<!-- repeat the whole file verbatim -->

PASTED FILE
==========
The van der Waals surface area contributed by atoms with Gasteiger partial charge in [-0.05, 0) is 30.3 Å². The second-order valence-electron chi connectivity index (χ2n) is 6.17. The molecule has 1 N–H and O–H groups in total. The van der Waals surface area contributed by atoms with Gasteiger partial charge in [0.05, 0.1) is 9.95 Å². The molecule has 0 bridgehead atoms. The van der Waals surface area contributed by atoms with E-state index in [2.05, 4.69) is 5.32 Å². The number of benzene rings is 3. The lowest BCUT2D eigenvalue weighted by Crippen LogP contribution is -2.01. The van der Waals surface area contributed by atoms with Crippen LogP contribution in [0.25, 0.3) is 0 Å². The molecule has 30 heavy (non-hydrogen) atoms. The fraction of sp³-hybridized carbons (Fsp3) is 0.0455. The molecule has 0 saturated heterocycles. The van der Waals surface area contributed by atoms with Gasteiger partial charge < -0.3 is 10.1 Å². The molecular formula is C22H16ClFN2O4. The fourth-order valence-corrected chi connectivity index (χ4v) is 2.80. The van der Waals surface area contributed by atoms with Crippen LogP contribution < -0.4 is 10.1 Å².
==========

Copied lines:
The van der Waals surface area contributed by atoms with Gasteiger partial charge in [-0.05, 0) is 30.3 Å². The second-order valence-electron chi connectivity index (χ2n) is 6.17. The molecule has 1 N–H and O–H groups in total. The van der Waals surface area contributed by atoms with Gasteiger partial charge in [0.05, 0.1) is 9.95 Å². The molecule has 0 bridgehead atoms. The van der Waals surface area contributed by atoms with E-state index in [2.05, 4.69) is 5.32 Å². The number of benzene rings is 3. The lowest BCUT2D eigenvalue weighted by Crippen LogP contribution is -2.01. The van der Waals surface area contributed by atoms with Crippen LogP contribution in [0.25, 0.3) is 0 Å². The molecule has 30 heavy (non-hydrogen) atoms. The fraction of sp³-hybridized carbons (Fsp3) is 0.0455. The molecule has 0 saturated heterocycles. The van der Waals surface area contributed by atoms with Gasteiger partial charge < -0.3 is 10.1 Å². The molecular formula is C22H16ClFN2O4. The fourth-order valence-corrected chi connectivity index (χ4v) is 2.80. The van der Waals surface area contributed by atoms with Crippen LogP contribution < -0.4 is 10.1 Å².